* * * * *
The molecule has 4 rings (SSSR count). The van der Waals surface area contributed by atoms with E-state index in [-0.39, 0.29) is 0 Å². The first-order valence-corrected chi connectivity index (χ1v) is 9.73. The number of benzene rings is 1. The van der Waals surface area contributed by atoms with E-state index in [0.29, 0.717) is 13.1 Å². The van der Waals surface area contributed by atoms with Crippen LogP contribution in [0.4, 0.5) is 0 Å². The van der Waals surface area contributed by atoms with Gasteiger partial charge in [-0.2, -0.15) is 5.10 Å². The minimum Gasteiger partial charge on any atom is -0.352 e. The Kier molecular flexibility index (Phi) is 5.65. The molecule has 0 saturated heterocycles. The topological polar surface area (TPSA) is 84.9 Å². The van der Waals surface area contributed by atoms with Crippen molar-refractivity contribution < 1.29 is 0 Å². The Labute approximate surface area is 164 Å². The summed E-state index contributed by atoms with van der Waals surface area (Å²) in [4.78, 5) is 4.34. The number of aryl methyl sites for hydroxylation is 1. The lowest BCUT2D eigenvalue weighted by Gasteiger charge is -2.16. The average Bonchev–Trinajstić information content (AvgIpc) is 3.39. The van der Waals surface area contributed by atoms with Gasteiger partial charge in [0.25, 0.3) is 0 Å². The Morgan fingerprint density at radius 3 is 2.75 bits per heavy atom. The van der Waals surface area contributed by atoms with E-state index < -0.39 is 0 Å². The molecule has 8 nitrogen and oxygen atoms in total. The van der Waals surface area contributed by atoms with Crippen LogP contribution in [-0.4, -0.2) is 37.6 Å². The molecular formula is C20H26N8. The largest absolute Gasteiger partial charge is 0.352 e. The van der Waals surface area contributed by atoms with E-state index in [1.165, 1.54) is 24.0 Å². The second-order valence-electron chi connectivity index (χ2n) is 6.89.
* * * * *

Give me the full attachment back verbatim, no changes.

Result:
The molecule has 4 rings (SSSR count). The van der Waals surface area contributed by atoms with E-state index in [-0.39, 0.29) is 0 Å². The first-order valence-corrected chi connectivity index (χ1v) is 9.73. The number of benzene rings is 1. The van der Waals surface area contributed by atoms with E-state index in [0.29, 0.717) is 13.1 Å². The van der Waals surface area contributed by atoms with Crippen LogP contribution in [0.4, 0.5) is 0 Å². The van der Waals surface area contributed by atoms with Gasteiger partial charge in [-0.2, -0.15) is 5.10 Å². The minimum Gasteiger partial charge on any atom is -0.352 e. The Kier molecular flexibility index (Phi) is 5.65. The molecule has 0 saturated heterocycles. The topological polar surface area (TPSA) is 84.9 Å². The van der Waals surface area contributed by atoms with Crippen molar-refractivity contribution < 1.29 is 0 Å². The Labute approximate surface area is 164 Å². The summed E-state index contributed by atoms with van der Waals surface area (Å²) in [4.78, 5) is 4.34. The number of aryl methyl sites for hydroxylation is 1. The lowest BCUT2D eigenvalue weighted by Gasteiger charge is -2.16. The average Bonchev–Trinajstić information content (AvgIpc) is 3.39. The van der Waals surface area contributed by atoms with Gasteiger partial charge in [0.25, 0.3) is 0 Å². The Morgan fingerprint density at radius 3 is 2.75 bits per heavy atom. The van der Waals surface area contributed by atoms with E-state index < -0.39 is 0 Å². The molecule has 8 nitrogen and oxygen atoms in total. The van der Waals surface area contributed by atoms with Crippen LogP contribution in [-0.4, -0.2) is 37.6 Å². The molecular formula is C20H26N8. The largest absolute Gasteiger partial charge is 0.352 e. The van der Waals surface area contributed by atoms with E-state index in [1.165, 1.54) is 24.0 Å². The second-order valence-electron chi connectivity index (χ2n) is 6.89.